Every day I smiled and greeted you with a happy countenance and hope for a good day. And every day, you shot me down. Confronting me in angry tones,

Why are you so happy?
I mean, really. Look at you. What do you have to be so happy about, anyway?

I woke up this morning.


Would you rather I told you, “This is my mask, and it helps me get through the day”? I suspect you would have liked that, to know that I shared a fraction of your misery. But no, I was too busy trying.


It took me a couple of years, but I finally stopped. Smiling at you. You didn’t deserve my smiles. But then, one day, I started smiling at you again. Out of spite. Because fuck you, that’s why.

And again, I was the Happy Asshole.

Thanks, Marie. For reminding me of her.


Dear James and Everyone Else I hurt in Jr. High & High School,

You told me one day, later on in high school, that I had been a bitch to you. I’m sorry. I really am.

I was afraid of you. I didn’t trust you. I never did. And I still didn’t. Hell, I still wouldn’t. Even now. I had been bitten so many times by then, that I used meanness as a defense mechanism. To keep people as far away from me as possible.

But at least I started smiling again. Greeting you. Refusing to take my pain and inner turmoil out on you and everyone else.

Thank you, for being so honest with me that day. I needed that dose of awareness. It hurt to know that I’d been hurtful. I’ll never forget it.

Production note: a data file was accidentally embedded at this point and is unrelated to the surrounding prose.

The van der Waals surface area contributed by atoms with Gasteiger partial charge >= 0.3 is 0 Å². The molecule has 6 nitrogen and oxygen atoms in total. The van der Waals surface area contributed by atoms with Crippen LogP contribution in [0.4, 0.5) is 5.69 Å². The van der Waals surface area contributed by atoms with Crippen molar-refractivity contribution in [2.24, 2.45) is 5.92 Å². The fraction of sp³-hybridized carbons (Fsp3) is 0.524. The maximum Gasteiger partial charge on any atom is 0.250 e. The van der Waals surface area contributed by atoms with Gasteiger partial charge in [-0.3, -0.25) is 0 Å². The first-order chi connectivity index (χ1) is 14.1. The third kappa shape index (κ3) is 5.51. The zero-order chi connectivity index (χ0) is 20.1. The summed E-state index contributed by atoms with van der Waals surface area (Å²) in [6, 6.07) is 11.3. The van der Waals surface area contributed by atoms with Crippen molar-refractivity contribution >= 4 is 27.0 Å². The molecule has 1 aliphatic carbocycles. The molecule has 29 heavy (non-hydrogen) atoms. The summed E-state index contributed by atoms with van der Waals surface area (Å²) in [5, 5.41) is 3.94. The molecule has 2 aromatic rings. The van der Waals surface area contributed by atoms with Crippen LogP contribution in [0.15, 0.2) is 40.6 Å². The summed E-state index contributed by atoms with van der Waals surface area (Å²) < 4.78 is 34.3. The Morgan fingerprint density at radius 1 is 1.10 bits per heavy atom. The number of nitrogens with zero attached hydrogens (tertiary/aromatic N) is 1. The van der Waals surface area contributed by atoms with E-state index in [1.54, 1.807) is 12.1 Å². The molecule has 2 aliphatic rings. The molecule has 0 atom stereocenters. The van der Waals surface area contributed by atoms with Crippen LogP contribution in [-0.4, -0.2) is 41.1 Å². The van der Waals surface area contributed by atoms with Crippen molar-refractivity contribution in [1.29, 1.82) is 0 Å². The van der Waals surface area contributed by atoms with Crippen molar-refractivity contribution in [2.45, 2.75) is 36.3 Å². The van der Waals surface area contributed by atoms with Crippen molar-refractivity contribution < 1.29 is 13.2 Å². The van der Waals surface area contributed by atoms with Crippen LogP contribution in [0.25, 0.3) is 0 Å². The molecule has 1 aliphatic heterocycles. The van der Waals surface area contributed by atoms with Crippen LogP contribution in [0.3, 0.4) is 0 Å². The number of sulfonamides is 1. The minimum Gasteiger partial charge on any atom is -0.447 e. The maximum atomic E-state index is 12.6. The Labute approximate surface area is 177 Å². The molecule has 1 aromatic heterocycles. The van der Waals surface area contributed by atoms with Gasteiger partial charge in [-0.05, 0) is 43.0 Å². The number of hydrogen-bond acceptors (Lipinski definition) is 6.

Dear You,

Please allow me – and anyone else – the right to be down sometimes. Please don’t beat me with your happy stick and try to force your idea of happiness on me.

You see, I’m fighting really hard. No, I mean it. Really fucking hard. To lift myself out of this funk. It’s a daily battle, and a tough one. And while I’m thankful for words of encouragement and positivity, it hurts when you’re dismissive. As though I don’t have the right to be down because it offends you.

I understand now, why it hurt my mother for me to say things like, “well, at least you have legs!” But I was a child, and I didn’t realize it was dismissive of her pain. I thought I was being encouraging, but all she heard was “your pain isn’t valid.”

So be encouraging of each other. Be positive. But try not to be so fucking militant about it. Just as my depression isn’t an attack on you, your positivity shouldn’t be an attack on me.

Live and let live and Kumbaya, and all that.


Dear Me,

You’re at risk of no longer being the Happy Asshole, but instead just an asshole. And if that happens, they win. Is that what you want?

So keep smiling at work. Keep saying goodmorning to the world and all its inhabitants. Keep telling off-color jokes and being a raging smartass. It’s fun. It makes people laugh, and it cheers you up to do it.

Don’t let them destroy the last remaining vestiges of you.

Cling to life. Cling to joy, even if you can only find scraps of moments here and there. Those scraps count. Those scraps matter. Those scraps are what keep you coming back for more.

You matter. You probably won’t think so in the morning. Or even an hour from writing this.

So keep reminding yourself. And try to believe people when they say nice things about you.

Don’t be an asshole. It’s no fun without the happy.


The Happy Asshole

I Just Called to Say…Oh No He Didn’t!

What up, Peopleaneous! What do y’all think of your new spelling: Peopleaneous? Does it sound too much like People Anus? I’m thinking the extra l in peoplleaneous may draw our eyes away from the anus part. In other news, welcome to my brain. Because this is the kinda shit that I get preoccupied with.